Bolívar Square (Plaza de Bolivar) Bogota, Colombia Travel. Hotels, accommodation, travel guide, air tickets, gastronomy, attractions, activities, whale watching, beaches, photos, how to get there, how to get around, fairs and festivals, Trips and all the necessary information to plan an unforgettable vacation in Bogota Colombia
The Bolivar Square, a symbol of the founding of Bogota, is a witness to history, events and characters that century after century have contributed to the development and growth of the city. In the center of the square stands the statue of General Simon Bolivar, sculpted in bronze by artist Pietro Tenerani, a famous artwork that further embellishes this iconic place. It was declared a National Monument in 1994, Surrounding the Plaza de Bolivar are the Primary Cathedral (Catedral Primada), the Palace of Justice (Palacio de Justicia), the Palacio Liévano (City Hall) and the National Capitol, © Carreras 7 and 8 with calles 10 and 11.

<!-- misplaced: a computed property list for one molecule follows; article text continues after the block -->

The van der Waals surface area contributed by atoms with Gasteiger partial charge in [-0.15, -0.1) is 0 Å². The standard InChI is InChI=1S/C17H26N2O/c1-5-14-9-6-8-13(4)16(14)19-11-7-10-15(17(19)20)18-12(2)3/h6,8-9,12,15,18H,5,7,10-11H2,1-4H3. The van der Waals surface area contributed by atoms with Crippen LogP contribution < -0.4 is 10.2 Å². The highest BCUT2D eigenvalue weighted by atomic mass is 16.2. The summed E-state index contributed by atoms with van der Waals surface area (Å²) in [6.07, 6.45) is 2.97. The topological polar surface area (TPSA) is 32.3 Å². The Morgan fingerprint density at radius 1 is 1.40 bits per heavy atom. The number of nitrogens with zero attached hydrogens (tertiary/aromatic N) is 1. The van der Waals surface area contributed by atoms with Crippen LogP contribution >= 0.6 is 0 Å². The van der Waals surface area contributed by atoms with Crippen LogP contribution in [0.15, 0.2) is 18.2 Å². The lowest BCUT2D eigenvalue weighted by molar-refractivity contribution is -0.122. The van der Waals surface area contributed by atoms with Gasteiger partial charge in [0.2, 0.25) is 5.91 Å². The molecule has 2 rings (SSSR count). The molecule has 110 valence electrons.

History of Bolívar Square
The square, first singled out by the founder of Bogota, Gonzalo Jiménez de Quesada, in 1539, was then known simply as the Main Square. The revolutionary leaders, led by Jose Antonio Galan, were executed there, and the echo of the first cry for independence rang around it on July XX, 1810. The illustrious Camilo Torres, the journalist-scholar Manuel del Socorro Rodriguez, and the people’s heroine Policarpa Salavarrieta were later executed there as well. In 1819 the crowds received Bolivar and his men in the square, after the great victory in the Battle of Boyaca, the culmination of the War of Independence.
In 1821, it was called Constitution Square, but by the I850’s, popular sentiment renamed it in honor of Bolivar. Originally there was a fountain, in the middle, called “Mono de la Pila”, a traditional and popular meeting place for the local inhabitants. Burnt down in 1881, it was removed to make way for an English-style garden. The statue of Bolívar liberator of what were now five nations, was the first public monument in the city, given to him by his great friend Jose Ignacio Paris, who commissioned its creation to the Italian Pietro Tenerani. In I960 the square was remodeled to its present form, in honor of the 150th anniversary of independence. Around it are examples of almost every architectural style to be found in Bogotá: the Colonial Museo 20 de Julio and Casa de los Comuneros; the XIX-Century cathedral, Capilla del Sagrario, the Congress building; the early XX-Century San Bartolome, Cardinal’s Palace, the Lievano building; and the Palace of Justice, rebuilt in the I990’s.
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